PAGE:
1001 Days: Memoirs of an Empress by Farah Pahlavi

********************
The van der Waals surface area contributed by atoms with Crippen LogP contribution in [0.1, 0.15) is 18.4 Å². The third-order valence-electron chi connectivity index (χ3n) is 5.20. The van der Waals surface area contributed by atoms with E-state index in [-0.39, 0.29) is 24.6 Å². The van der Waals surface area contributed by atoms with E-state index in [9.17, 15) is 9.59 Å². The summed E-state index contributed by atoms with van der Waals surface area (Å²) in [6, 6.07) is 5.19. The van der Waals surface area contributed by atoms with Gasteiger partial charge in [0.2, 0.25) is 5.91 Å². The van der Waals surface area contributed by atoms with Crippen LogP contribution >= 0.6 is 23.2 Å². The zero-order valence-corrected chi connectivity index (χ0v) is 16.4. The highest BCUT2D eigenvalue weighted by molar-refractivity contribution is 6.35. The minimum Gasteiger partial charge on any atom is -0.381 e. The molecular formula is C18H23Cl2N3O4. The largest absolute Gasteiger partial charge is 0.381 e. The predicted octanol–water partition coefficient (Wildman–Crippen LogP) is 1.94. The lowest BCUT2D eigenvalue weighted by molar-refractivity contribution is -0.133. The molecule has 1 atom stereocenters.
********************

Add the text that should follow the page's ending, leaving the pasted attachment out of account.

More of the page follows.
As the first Empress is Persia's 2,500 history, Farah Pahlavi implemented a series of reforms that created a progressive, modernized Iran, an Iran touted by President Jimmy Carter as "an island of stability in one of the more troubled areas of the world." She instituted literacy and education programs, hospitals and traveling doctors, and founded countless museums celebrating the rich history of Persia. One of the museums she founded, The Tehran Museum of Contemporary Art, is regarded as having the best collection of contemporary art, with an estimated value of over $3.5 billion dollars. The Islamic Revolution of 1978 erased all the progress Farah cultivated in Iran, closed the country's doors to outside ideas and visitors, and closed the doors on its custodians, casting the Empress and her family into exile. The maccinations of the Islamic regime make daily news and are headline making. As a result of this regression, Iranian women have once again been subjugated, few people have gotten to appreciate the modern Iran that once was, and the art and cultural value of one of the world's oldest regions. This long-awaited follow up to the previously published Iran Modern (Assouline, 2016), this title, complete with a new forward and pictures from the Empress' personal collection, will appeal to any Iranians abroad, including the 700,000 residing in Southern California alone, to students of history, religion, politics, fashion and jewellery, and to anyone involved in the contemporary conversation around women's rights and gender equality.
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